From the largest globe to a chocolate moose and the only museum of umbrella covers, Maine is home to attractions and natural features that can’t be found anywhere else in New England, the United States or the world.
Maine Sporting Camps – Maine's outdoor heritage is well preserved in the traditional Maine sporting camps that still exist today. These camps continue to welcome visitors for a remote outdoor experience.
Maine Huts & Trails - This trail system provides year-round public access to a 180-mile multi-use trail system in Maine’s scenic Western Mountains, running from Bethel, Maine to Moosehead Lake.
Maine Eastern Railroad – Restored vintage railcars take you on a journey along Maine's picturesque coast between Brunswick and Rockland.
Coastal Maine Botanical Gardens - New England’s largest botanical garden, located in Boothbay, Maine, features 248 acres of spectacular ornamental gardens and stonework, waterfront and woodland trails, and a beautiful visitor center with café and gift shop.
Raye’s Mustard Mill – North America’s only stone-ground mustard mill. The Raye’s have been making award-winning gourmet and specialty mustards in Eastport since 1900.
Portland Observatory – America’s last standing 19th century maritime signal station. The 86-foot tall observatory was built in 1807 overlooking Portland Harbor and Casco Bay.
Umbrella Cover Museum – In the early 1990s Nancy 3. Hoffman began collecting the covers, sheaths and cases of umbrellas from around the world. Her museum on Peaks Island displays the unique collection.
Solar System Model – The world's largest scale model of the solar system extends for 40 miles between Houlton and Presque Isle and is built on a scale of one mile to 93 million miles. The planet replicas are placed at the appropriate distance from the sun, represented by a huge yellow arch at the University of Maine at Presque Isle.
Milk Chocolate Wildlife – Len Libby Candies in Scarborough is home to the world’s only full-size moose made of chocolate: Lenny. He’s 1,700 pounds of solid milk chocolate. Lenny’s new chocolate friends are Libby, a full-size female black bear, and her cubs Cocoa and Chips.
Penobscot Narrows Bridge Observatory – The span carrying Route 1 over the Penobscot River near Bucksport is North America’s only public bridge with an observatory. See mountains, lakes and Penobscot Bay from 437 feet above the river.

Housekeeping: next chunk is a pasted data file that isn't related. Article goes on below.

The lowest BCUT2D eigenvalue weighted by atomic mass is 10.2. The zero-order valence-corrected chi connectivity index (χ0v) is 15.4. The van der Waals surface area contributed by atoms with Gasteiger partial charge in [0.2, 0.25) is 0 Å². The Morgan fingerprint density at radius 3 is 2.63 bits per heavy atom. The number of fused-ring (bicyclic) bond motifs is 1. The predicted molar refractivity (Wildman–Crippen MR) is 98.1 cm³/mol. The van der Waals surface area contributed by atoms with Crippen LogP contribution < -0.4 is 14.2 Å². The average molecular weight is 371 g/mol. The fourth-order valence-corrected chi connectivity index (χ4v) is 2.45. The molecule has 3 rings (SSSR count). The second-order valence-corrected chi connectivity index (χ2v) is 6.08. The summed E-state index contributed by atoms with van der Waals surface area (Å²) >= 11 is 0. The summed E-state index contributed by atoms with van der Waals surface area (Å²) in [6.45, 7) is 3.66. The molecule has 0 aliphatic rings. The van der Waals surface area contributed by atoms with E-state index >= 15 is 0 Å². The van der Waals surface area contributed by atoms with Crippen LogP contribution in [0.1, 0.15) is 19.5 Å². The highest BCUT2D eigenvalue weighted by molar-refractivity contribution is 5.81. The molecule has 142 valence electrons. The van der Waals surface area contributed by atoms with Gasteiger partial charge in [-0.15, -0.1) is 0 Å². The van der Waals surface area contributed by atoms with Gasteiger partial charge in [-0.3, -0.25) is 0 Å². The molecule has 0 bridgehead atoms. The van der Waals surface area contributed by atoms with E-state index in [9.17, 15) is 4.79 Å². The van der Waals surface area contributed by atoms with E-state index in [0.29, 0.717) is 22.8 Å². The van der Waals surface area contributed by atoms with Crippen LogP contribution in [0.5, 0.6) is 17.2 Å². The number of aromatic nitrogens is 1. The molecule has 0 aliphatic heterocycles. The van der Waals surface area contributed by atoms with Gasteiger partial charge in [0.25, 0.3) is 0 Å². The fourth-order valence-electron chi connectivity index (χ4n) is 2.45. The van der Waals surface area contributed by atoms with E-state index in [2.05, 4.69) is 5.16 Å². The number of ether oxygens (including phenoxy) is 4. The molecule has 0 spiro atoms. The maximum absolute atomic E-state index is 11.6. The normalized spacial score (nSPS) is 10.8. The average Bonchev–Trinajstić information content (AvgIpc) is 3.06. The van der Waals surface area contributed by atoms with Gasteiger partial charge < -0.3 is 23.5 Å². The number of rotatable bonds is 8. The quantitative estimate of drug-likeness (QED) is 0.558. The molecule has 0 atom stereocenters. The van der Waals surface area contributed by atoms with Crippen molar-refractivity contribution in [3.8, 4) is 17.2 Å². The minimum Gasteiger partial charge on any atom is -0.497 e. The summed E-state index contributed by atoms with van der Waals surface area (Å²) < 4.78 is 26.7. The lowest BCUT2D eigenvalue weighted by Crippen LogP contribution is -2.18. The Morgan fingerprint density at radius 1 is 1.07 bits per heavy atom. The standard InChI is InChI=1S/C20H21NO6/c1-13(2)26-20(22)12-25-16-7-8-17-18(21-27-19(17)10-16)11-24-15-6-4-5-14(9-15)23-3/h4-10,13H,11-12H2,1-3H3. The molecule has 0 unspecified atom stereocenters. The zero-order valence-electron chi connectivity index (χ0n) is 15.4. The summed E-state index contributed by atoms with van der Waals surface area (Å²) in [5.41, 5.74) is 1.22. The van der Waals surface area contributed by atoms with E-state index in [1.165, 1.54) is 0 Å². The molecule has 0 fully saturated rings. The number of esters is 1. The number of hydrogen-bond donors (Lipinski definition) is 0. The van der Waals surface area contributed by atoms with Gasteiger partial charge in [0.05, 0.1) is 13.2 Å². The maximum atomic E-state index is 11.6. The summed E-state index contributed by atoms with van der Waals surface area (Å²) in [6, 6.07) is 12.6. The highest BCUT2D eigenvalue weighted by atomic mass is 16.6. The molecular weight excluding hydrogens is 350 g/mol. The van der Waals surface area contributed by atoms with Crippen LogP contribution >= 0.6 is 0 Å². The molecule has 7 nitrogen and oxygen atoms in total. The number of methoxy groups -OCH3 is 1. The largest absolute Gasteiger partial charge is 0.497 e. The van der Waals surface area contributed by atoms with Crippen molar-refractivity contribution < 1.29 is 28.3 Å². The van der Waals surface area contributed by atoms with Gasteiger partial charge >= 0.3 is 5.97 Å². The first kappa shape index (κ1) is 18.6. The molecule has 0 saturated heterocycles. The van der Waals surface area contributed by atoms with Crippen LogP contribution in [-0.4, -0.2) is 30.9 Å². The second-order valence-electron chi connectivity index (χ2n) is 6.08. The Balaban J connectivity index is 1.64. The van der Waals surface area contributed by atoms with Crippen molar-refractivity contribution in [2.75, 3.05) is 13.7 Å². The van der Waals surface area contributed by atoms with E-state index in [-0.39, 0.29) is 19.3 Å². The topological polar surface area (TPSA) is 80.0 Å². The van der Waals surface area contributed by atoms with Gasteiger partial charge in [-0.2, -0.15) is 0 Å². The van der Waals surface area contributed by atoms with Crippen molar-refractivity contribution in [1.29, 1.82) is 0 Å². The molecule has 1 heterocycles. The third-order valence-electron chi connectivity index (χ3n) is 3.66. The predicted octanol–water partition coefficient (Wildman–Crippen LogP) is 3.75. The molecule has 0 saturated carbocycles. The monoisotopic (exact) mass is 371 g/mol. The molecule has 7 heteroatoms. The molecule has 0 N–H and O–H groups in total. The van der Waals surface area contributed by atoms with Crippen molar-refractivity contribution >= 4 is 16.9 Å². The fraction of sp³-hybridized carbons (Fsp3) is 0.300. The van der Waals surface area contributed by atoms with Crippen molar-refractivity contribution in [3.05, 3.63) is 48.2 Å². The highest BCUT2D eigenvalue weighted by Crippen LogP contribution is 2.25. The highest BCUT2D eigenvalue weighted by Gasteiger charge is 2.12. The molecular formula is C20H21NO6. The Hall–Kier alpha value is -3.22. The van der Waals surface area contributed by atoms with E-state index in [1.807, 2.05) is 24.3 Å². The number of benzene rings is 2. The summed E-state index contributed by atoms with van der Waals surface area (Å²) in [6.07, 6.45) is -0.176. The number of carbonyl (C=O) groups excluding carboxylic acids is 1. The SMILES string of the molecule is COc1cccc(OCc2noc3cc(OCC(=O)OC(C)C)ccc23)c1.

Somes Sound – This body of water on Mount Desert Island is the only glacially-formed fjord-like feature in New England.
Burnham Tavern – In June of 1775, residents of Machias and surrounding towns gathered at Job Burnham’s to plan the first naval battle of the American Revolution. The locals captured the British ship Margaretta in victory.
The Virginia – In 1607 members of the Popham Colony built a 30-ton pinnace named Virginia, the first English ocean-going ship built in North America. A replica of the ship is being constructed at the Maine Maritime Museum in Bath.
Cribstone Bridge – This bridge connecting Orr’s Island and Bailey Island is constructed of granite blocks laid in a latticed “cribwork” formation to allow the movement of the ocean tides through the structure. It’s the only design of its kind in the world.
Aroostook Valley Country Club – A passport is not necessary to play at this golf course with a parking lot and pro shop in Fort Fairfield, Maine, and 18 holes and a clubhouse in Grand Falls, New Brunswick Canada.
Old Sow Whirlpool – This tidal whirlpool, which can be seen from ferries near the harbor of Eastport, is the largest of its kind in the western hemisphere.
100-mile Wilderness – The 100 mile stretch of the Appalachian Trail between the town of Monson and Abol Bridge at the southern entrance to Baxter State Park is the longest section of uninterrupted wilderness on the 2,175-mile footpath.
Pownalborough Courthouse – This 1761 landmark along the Kennebec River in Dresden is the only remaining pre-Revolutionary War court building in Maine.
The Old Gaol – The original jail at this York site was built in 1656. The 1719 structure open to visitors today is the oldest standing prison in the United States and one of the oldest British-built public buildings in the country. One of 10 historic properties maintained by Old York Historical Society.
Seashore Trolley Museum – This Kennebunkport museum contains the world’s largest collection of trolleys and electric streetcars. Tours, trolley rides, and special events throughout the summer.
Eartha – The world’s largest revolving and rotating globe (41’ 1.5” in diameter) is on display at the headquarters of the DeLorme mapping company in Yarmouth.
Sabbathday Lake Shaker Village – New Gloucester is home to the world’s only active Shaker religious community. Members of the United Society of Believers, known as Shakers, established a community beside Sabbathday Lake in 1783. The village, its museum buildings and the Shaker Store are open to the public.